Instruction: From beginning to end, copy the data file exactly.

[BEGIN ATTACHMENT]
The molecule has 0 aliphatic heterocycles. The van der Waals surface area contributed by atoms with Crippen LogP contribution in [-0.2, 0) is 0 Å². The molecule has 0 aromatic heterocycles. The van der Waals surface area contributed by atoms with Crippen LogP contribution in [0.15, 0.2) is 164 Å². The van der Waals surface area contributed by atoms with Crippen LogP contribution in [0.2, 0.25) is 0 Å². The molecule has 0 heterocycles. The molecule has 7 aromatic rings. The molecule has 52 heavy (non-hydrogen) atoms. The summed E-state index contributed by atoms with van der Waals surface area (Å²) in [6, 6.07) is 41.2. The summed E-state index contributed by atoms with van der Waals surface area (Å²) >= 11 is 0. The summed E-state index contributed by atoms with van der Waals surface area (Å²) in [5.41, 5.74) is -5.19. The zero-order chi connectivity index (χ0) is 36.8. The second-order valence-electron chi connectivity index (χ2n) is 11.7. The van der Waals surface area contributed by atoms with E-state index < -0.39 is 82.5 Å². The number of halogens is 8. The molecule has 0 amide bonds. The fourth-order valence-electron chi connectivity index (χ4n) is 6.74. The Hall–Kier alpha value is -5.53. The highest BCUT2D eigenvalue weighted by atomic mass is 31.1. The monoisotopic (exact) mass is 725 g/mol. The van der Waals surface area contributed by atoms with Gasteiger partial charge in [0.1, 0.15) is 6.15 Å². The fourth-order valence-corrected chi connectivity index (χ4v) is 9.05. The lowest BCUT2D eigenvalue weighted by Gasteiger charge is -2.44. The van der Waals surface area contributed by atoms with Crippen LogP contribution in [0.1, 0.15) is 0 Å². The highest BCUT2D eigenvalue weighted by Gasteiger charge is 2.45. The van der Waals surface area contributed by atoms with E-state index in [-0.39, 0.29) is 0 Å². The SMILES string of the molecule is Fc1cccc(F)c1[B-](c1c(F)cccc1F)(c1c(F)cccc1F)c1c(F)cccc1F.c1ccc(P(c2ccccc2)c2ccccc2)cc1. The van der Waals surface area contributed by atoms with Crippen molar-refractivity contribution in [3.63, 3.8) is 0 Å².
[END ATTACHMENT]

The molecule has 0 aliphatic heterocycles. The van der Waals surface area contributed by atoms with Crippen LogP contribution in [-0.2, 0) is 0 Å². The molecule has 0 aromatic heterocycles. The van der Waals surface area contributed by atoms with Crippen LogP contribution in [0.15, 0.2) is 164 Å². The van der Waals surface area contributed by atoms with Crippen LogP contribution in [0.2, 0.25) is 0 Å². The molecule has 0 heterocycles. The molecule has 7 aromatic rings. The molecule has 52 heavy (non-hydrogen) atoms. The summed E-state index contributed by atoms with van der Waals surface area (Å²) in [6, 6.07) is 41.2. The summed E-state index contributed by atoms with van der Waals surface area (Å²) >= 11 is 0. The summed E-state index contributed by atoms with van der Waals surface area (Å²) in [5.41, 5.74) is -5.19. The zero-order chi connectivity index (χ0) is 36.8. The second-order valence-electron chi connectivity index (χ2n) is 11.7. The van der Waals surface area contributed by atoms with E-state index < -0.39 is 82.5 Å². The number of halogens is 8. The molecule has 0 amide bonds. The fourth-order valence-electron chi connectivity index (χ4n) is 6.74. The Hall–Kier alpha value is -5.53. The highest BCUT2D eigenvalue weighted by atomic mass is 31.1. The monoisotopic (exact) mass is 725 g/mol. The van der Waals surface area contributed by atoms with Gasteiger partial charge in [0.1, 0.15) is 6.15 Å². The fourth-order valence-corrected chi connectivity index (χ4v) is 9.05. The lowest BCUT2D eigenvalue weighted by Gasteiger charge is -2.44. The van der Waals surface area contributed by atoms with Crippen LogP contribution in [0.1, 0.15) is 0 Å². The highest BCUT2D eigenvalue weighted by Gasteiger charge is 2.45. The van der Waals surface area contributed by atoms with E-state index in [-0.39, 0.29) is 0 Å². The SMILES string of the molecule is Fc1cccc(F)c1[B-](c1c(F)cccc1F)(c1c(F)cccc1F)c1c(F)cccc1F.c1ccc(P(c2ccccc2)c2ccccc2)cc1. The van der Waals surface area contributed by atoms with Crippen molar-refractivity contribution in [3.63, 3.8) is 0 Å².